Californians face biggest power shut-offs this year on wildfire risk
PG&E Corp may pre-emptively cut power to 466,000 homes and businesses -- an estimated 1.4 million people -- across Northern California starting early Sunday, according to its website. The outages are poised to hit large swaths of the San Francisco Bay area, the Sierra Nevada foothills, the Central Valley and the Central Coast.Updated: Oct 24, 2020, 17:14 IST
Californians are facing the largest mass blackout so far this year as the state’s biggest utility, PG&E Corp., prepares power shut-offs to prevent its equipment from igniting wildfires during ferocious winds.
The company may pre-emptively cut power to 466,000 homes and businesses -- an estimated 1.4 million people -- across Northern California starting early Sunday, according to its website. The outages are poised to hit large swaths of the San Francisco Bay area, the Sierra Nevada foothills, the Central Valley and the Central Coast.
The potential blackouts would be the latest blow for a state that’s been battered by extreme weather and has already seen a record 4.1 million acres scorched this year. PG&E has pre-emptively cut power four times in 2020 to prevent falling wires from igniting blazes in a region that’s tinder dry from heat and drought. The new round of outages would be the biggest by far, stretching across 38 counties.
Winds starting this weekend are forecast to reach 70 miles (113 kilometers) per hour in the northern part of the state, with gusts expected to last through Tuesday morning. Weather extremes are colliding to make for particularly dangerous conditions, said Scott Strenfel, PG&E’s head of meteorology and fire science.
California is facing “extremely high winds, extremely low humidity, extreme dry fuels due to the hottest average temperatures over the last six months, according to records that go back 126 years, and extreme drought across the territory given lack of rainfall,” Strenfel said in a statement.
The blackouts may hit densely populated parts of the San Francisco metropolitan area, including portions of Oakland, Berkeley and Marin County -- cutting power to many residents as they are working from home due to the coronavirus pandemic. San Francisco, at relatively low risk of fires, is the only county in the Bay Area region not expected to be affected.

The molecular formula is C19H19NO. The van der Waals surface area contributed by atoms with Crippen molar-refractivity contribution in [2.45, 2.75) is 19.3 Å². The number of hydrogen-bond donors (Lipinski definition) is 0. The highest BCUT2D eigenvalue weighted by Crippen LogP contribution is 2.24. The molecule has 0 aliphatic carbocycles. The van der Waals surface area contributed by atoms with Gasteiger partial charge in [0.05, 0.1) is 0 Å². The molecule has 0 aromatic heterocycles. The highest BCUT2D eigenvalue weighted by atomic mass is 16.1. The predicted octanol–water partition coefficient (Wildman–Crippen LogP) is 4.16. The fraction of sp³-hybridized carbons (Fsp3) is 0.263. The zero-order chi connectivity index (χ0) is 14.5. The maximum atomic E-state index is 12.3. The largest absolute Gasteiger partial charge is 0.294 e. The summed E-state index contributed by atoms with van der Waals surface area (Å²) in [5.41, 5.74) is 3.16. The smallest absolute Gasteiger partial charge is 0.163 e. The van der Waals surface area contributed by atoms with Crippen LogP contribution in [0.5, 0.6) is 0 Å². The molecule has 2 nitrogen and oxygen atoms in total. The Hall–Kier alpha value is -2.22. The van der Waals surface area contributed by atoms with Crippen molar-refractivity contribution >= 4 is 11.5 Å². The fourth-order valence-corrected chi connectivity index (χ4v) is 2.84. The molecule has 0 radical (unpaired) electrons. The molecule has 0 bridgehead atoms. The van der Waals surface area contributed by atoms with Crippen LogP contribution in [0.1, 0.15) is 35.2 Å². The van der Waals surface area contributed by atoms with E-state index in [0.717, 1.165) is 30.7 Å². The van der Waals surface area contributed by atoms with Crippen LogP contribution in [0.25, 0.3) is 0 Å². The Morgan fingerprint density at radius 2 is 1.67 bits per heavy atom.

PG&E isn’t the only utility warning of outages. Pacific Power, owned by Warren Buffett’s Berkshire Hathaway Inc., said Friday that it could switch off power for about 5,800 customers in Northern California and Southern Oregon on Sunday due to the gusts, according to a statement.
Much of the US West is at risk from wildfires as dry weather and stiff winds turn hillsides, forests and scrub land into tinderboxes. In Colorado, two of the largest fires in state history have forced the closure of Rocky Mountain National Park and triggered the evacuation of nearby towns. And in Utah, Berkshire’s Rocky Mountain Power warned earlier this week it may cut power to about 1,800 customers in Sundance and Summit Park due to fire risk.
More than 3.1 million people across California will be in high-risk zones, including the cities of Sacramento, Stockton, and Fairfield, the US Storm Prediction Center said in its long-range forecast.
The looming outages come on the heels of a blistering heat wave that gripped California earlier this month, driving temperatures to record daily highs. In August, a freak lightning storm sparked more than 150 wildfires in 24 hours. Days before that, the state’s grid operator ordered the first rotating outages since the Enron-era energy crisis of 2001 as scorching weather sent electricity demand surging.
PG&E began resorting to preventative shut-offs after its equipment caused some of California’s worst blazes, forcing the company into bankruptcy last year. PG&E emerged from Chapter 11 in July after having paid $25.5 billion to resolve fire claims.
“They have a lot of work to do not just to restore their power but to restore the trust that they have failed to earn over the course of decades,” Governor Gavin Newsom said during a briefing Friday. “That is self-evident to anyone living in the Bay Area.”